After I finished with the Fafhrd and the Gray Mouser adventures, I wanted to try something not 'sword & sorcery' by the author. Conjure Wife has been recommended to me as a good example of his more modern work, and indeed it is quality proof of Fritz Leiber versatility. This one is a psychological thriller with strong horror elements. The poet who sang of heroic deeds and exotic landscapes is still present in the elegant prose and powerful atmospheric scenes of tempest and nights in the cemete
Apr 16, 2012 rated it really liked it
This is probably one of the earliest Leiber books I've got, and I must say that even in these comparatively young days Fritz really knew how to weave an engaging and masterfully told story. Since I was no stranger to Leiber coming into this novel, I think I had a better handle on some of the obsessions and ponderings that he returns to again and again in many of his stories, and so the supposed sexism that prevents some from wholeheartedly appreciating Conjure Wife didn't really strike me as suc ...more
Norman is married to Tansy. "For a woman she was almost oddly free from irrationality." Ack. Eep. I had to put aside my irritation at sentences like that one, and my dislike for adverb abuse. "She hugged her cuddlingly." Really? Cuddlingly was necessary? Stop, Sarah. Stop. I shouldn't complain. For a book written by a man in 1943, the women in this novel are fairly well rounded, and hey, there's more than one. And there are some creepy, suspenseful scenes. I had to stop reading it at night.
I rea
Jun 21, 2020 rated it really liked it
Tough call on this one. It's a 1954/2019 Retro Hugo award winner, which says that it's redeeming qualities in 1954 are still recognizable fifty years in the future. And I did enjoy it.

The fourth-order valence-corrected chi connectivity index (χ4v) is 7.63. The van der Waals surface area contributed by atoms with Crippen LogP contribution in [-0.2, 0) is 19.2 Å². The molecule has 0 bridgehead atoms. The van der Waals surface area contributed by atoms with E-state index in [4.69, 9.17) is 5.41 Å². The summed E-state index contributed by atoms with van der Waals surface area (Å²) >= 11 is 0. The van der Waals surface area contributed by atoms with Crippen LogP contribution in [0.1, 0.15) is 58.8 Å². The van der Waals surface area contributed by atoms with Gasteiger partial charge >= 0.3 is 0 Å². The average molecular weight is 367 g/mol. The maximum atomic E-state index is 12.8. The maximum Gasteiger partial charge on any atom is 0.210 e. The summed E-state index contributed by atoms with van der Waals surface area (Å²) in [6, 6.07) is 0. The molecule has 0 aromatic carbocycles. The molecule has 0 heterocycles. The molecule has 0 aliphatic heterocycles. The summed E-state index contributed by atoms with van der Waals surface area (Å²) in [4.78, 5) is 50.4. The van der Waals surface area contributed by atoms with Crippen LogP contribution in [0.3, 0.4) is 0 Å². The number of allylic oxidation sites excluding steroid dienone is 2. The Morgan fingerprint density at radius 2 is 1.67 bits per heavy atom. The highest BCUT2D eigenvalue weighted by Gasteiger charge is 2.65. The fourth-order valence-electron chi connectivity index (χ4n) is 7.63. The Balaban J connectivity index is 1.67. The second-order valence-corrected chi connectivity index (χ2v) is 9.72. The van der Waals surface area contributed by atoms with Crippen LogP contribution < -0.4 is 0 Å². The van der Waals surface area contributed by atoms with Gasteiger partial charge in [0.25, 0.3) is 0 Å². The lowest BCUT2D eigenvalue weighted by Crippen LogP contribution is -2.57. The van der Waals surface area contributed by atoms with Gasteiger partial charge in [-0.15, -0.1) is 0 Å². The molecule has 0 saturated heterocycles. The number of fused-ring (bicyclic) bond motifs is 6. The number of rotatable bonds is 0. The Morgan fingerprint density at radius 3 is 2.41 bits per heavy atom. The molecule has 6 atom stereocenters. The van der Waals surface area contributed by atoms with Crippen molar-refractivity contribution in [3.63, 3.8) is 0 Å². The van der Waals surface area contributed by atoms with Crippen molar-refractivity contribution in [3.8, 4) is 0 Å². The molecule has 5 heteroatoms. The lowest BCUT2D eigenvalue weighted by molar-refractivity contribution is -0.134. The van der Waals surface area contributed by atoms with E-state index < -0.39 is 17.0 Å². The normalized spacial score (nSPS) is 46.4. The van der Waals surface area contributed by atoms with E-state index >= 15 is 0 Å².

But I had to filter out the light touches of racism -- non-whites were emphasized and only showed as servants, porters, and hotel maids, or in the sociological researches of the lead character. Sexism was a product of the time, and the vastly different roles of men and women made the novel quite dated.
That aside, w
B.R. Sanders
Mar 23, 2013 rated it it was ok
Shelves: reviewed
This review has been hidden because it contains spoilers. To view it, click here.
Sep 14, 2020 rated it really liked it  ·  review of another edition
Shelves: fantasy, horror, weird
This is an exciting, fun read about a sociology professor, Norman, who teaches at a small liberal arts college. He is a relatively recent arrival and thus something of an outsider. A coterie of witches comprised of the wives of the other faculty professors would like to do Norman harm, but can not. They are being blocked by Norman's wife, Tansy, a somewhat reluctant witch herself, who is not a member of the coven. She simply knows enough about the mystic arts to adequately protect her and Norman ...more